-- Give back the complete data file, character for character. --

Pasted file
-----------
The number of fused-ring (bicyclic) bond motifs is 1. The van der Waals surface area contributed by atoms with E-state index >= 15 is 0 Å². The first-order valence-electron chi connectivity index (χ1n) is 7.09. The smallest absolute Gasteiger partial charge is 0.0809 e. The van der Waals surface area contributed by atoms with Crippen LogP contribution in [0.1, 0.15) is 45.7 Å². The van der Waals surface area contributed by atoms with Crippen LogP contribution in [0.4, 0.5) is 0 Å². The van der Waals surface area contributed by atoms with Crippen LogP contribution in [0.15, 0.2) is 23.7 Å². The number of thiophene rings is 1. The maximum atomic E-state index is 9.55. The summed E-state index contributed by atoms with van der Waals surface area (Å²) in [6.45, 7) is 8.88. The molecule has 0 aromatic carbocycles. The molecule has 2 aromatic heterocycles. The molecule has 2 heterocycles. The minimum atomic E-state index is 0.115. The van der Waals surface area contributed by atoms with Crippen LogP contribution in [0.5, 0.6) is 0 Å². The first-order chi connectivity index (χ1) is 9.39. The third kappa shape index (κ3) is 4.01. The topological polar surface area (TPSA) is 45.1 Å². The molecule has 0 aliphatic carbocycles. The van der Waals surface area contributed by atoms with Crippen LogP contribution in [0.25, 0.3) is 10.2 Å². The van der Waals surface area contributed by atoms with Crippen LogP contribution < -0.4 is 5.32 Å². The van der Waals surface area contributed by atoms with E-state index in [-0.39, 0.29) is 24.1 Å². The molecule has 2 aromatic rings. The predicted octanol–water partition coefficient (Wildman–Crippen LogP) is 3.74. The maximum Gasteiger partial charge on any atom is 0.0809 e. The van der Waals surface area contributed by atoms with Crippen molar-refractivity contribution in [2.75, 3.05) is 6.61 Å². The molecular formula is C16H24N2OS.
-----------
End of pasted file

The number of fused-ring (bicyclic) bond motifs is 1. The van der Waals surface area contributed by atoms with E-state index >= 15 is 0 Å². The first-order valence-electron chi connectivity index (χ1n) is 7.09. The smallest absolute Gasteiger partial charge is 0.0809 e. The van der Waals surface area contributed by atoms with Crippen LogP contribution in [0.1, 0.15) is 45.7 Å². The van der Waals surface area contributed by atoms with Crippen LogP contribution in [0.4, 0.5) is 0 Å². The van der Waals surface area contributed by atoms with Crippen LogP contribution in [0.15, 0.2) is 23.7 Å². The number of thiophene rings is 1. The maximum atomic E-state index is 9.55. The summed E-state index contributed by atoms with van der Waals surface area (Å²) in [6.45, 7) is 8.88. The molecule has 0 aromatic carbocycles. The molecule has 2 aromatic heterocycles. The molecule has 2 heterocycles. The minimum atomic E-state index is 0.115. The van der Waals surface area contributed by atoms with Crippen LogP contribution in [0.5, 0.6) is 0 Å². The first-order chi connectivity index (χ1) is 9.39. The third kappa shape index (κ3) is 4.01. The topological polar surface area (TPSA) is 45.1 Å². The molecule has 0 aliphatic carbocycles. The van der Waals surface area contributed by atoms with Crippen LogP contribution in [0.25, 0.3) is 10.2 Å². The van der Waals surface area contributed by atoms with Crippen LogP contribution < -0.4 is 5.32 Å². The van der Waals surface area contributed by atoms with E-state index in [-0.39, 0.29) is 24.1 Å². The molecule has 2 aromatic rings. The predicted octanol–water partition coefficient (Wildman–Crippen LogP) is 3.74. The maximum Gasteiger partial charge on any atom is 0.0809 e. The van der Waals surface area contributed by atoms with Crippen molar-refractivity contribution in [2.75, 3.05) is 6.61 Å². The molecular formula is C16H24N2OS.